Scientists say it would
take years for virus

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Scientists say it would take years for-virus to evolve enough to-render-Covid-vaccines

NEW YORK: As the new variant has been surfaced that causes COVID-19, experts urged caution, saying it would take years, not months, for the virus to evolve enough to render the current vaccines impotent. They added that no one should worry that there is going to be a single catastrophic mutation that suddenly renders all immunity useless.

Covid vaccine

According to The New York Times (NYT), scientists are worried about these variants but are not surprised by them. Researchers have recorded thousands of modifications in the genetic material of the coronavirus as it has “hopscotched across the world.”

“Some variants become more common in a population simply by luck, not because the changes somehow supercharge the virus. But as it becomes more difficult for the pathogen to survive — because of vaccinations and growing immunity in human populations — researchers also expect the virus to gain useful mutations enabling it to spread more easily or to escape detection by the immune system,” NYT reported.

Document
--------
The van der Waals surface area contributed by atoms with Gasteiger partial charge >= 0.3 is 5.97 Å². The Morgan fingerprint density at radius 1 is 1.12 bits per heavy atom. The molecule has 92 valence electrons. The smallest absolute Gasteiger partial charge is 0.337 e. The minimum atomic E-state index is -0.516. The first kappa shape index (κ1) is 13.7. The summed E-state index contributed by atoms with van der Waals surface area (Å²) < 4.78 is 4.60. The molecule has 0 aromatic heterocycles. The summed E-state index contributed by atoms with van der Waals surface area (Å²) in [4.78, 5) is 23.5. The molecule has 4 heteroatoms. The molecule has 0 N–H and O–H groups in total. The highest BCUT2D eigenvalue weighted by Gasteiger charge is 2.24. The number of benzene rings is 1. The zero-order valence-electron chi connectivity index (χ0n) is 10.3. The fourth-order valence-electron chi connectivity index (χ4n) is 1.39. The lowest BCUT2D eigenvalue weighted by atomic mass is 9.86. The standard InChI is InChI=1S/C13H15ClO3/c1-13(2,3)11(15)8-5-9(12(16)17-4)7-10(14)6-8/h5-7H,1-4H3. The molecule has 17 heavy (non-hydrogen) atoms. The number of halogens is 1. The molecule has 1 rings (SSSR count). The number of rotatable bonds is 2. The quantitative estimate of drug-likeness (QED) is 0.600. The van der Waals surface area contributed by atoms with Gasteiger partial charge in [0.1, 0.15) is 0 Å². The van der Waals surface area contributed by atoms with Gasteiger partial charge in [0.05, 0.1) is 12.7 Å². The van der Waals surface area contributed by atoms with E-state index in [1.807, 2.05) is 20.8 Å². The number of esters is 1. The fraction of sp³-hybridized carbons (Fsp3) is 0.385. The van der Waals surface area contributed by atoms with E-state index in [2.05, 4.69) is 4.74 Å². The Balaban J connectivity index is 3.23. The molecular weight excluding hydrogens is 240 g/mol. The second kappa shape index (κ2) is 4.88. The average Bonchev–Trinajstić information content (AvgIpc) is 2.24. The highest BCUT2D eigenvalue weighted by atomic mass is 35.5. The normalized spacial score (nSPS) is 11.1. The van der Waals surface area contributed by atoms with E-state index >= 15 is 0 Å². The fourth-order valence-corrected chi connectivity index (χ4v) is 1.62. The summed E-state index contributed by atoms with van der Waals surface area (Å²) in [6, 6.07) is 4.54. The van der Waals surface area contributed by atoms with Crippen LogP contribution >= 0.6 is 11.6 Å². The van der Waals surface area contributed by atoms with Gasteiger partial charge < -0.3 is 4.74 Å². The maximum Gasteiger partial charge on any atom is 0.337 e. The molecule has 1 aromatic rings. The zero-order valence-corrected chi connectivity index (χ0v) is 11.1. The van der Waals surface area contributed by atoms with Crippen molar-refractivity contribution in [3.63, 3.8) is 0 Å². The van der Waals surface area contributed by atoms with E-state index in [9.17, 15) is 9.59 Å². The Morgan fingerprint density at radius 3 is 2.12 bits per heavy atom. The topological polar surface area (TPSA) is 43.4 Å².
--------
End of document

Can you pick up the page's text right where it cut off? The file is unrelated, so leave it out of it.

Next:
“It’s a real warning that we need to pay closer attention, “said Jesse Bloom, an evolutionary biologist at the Fred Hutchinson Cancer Research Centre in Seattle and added, “Certainly these mutations are going to spread, and, definitely, the scientific community — we need to monitor these mutations and we need to characterize which ones have effects.”

The American daily further reported that The British variant has about 20 mutations, including several that affect how the virus locks onto human cells and infects them. Muge Cevik, an infectious disease expert at the University of St. Andrews in Scotland said that these mutations may allow the variant to replicate and transmit more efficiently.

She added that the estimate of greater transmissibility is based on modeling and has not been confirmed in lab experiments. “Over all, I think we need to have a little bit more experimental data… We can’t entirely rule out the fact that some of this transmissibility data might be related to human behaviour,” she said.